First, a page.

Palm Sunday: 5 Things To Know About The Feast That Begins The Holy Week Before Easter

Posted on Mar 25 2018 - 4:08pm by admin

Palm Sunday falls on March 25 this year! If you’re unfamiliar with the Christian celebration, we’ve got you covered. Here’s everything you need to know about Palm Sunday.

Today, March 25, is Palm Sunday. If you’re unsure what the Christian holiday is or need a refresher on its importance, don’t worry. Here’s everything you should know about Palm Sunday as the Holy Week in the Christian liturgical calendar.

1. It initiates the Christian Holy Week. Holy Week is the last week of Lent and leads into Easter, although Easter itself isn’t included in the period as it begins the season of Eastertide. Other days celebrated throughout the seven day stretch include Holy Wednesday (Spy Wednesday), Maundy Thursday (Holy Thursday), Good Friday (Holy Friday), and Holy Saturday.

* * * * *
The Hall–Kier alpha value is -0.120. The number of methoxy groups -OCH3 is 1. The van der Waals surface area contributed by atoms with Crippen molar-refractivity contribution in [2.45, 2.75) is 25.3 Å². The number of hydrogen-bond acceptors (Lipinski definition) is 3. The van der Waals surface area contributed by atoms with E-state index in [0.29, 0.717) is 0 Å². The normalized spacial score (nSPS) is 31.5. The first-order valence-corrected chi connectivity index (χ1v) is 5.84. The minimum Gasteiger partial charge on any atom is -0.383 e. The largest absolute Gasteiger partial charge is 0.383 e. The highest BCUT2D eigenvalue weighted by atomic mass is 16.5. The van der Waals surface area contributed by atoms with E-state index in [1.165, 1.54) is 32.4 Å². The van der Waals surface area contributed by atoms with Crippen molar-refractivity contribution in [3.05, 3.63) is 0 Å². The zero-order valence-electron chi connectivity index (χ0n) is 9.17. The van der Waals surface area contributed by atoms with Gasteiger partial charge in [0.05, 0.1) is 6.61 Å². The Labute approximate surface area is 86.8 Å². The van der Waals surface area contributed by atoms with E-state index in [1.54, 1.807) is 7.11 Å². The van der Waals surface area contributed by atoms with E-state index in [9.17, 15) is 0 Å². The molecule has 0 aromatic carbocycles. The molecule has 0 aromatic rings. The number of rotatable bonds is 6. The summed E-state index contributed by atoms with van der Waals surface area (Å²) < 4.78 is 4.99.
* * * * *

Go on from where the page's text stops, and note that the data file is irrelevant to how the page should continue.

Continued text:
2. The date changes year to year. As you’re probably aware, Easter doesn’t land on the same Sunday every year — which means Palm Sunday doesn’t either. While the celebration doesn’t have a set date, it’s always one week before Easter. This year the celebration lands on March 25, 2018.

3. It commemorates Jesus’ triumphal entry into Jerusalem. About a week before his resurrection, Jesus Christ rode a donkey into Jerusalem, and the celebrating people there laid down small branches of trees in front of him, according to the Gospels.

4. Many Christian denominations participate in worship services. Lutheran, Methodist, Catholic, Reformed, Presbyterian, and Anglican Churches, among other Christian denominations, will attend Mass, but there’s typically also a procession or parade that people attend in celebration.

5. Palm branches factor into the celebration. Palm branches are widely recognized as a symbol of peace and victory, and were thrown before the feet of conquering heroes in biblical times. Today, many Christians participate in a procession that involves carrying palm fronds. However, in some places were palm branches are hard to obtain, they’re replaced with branches of other native trees such as yew, olive, box, and willow.

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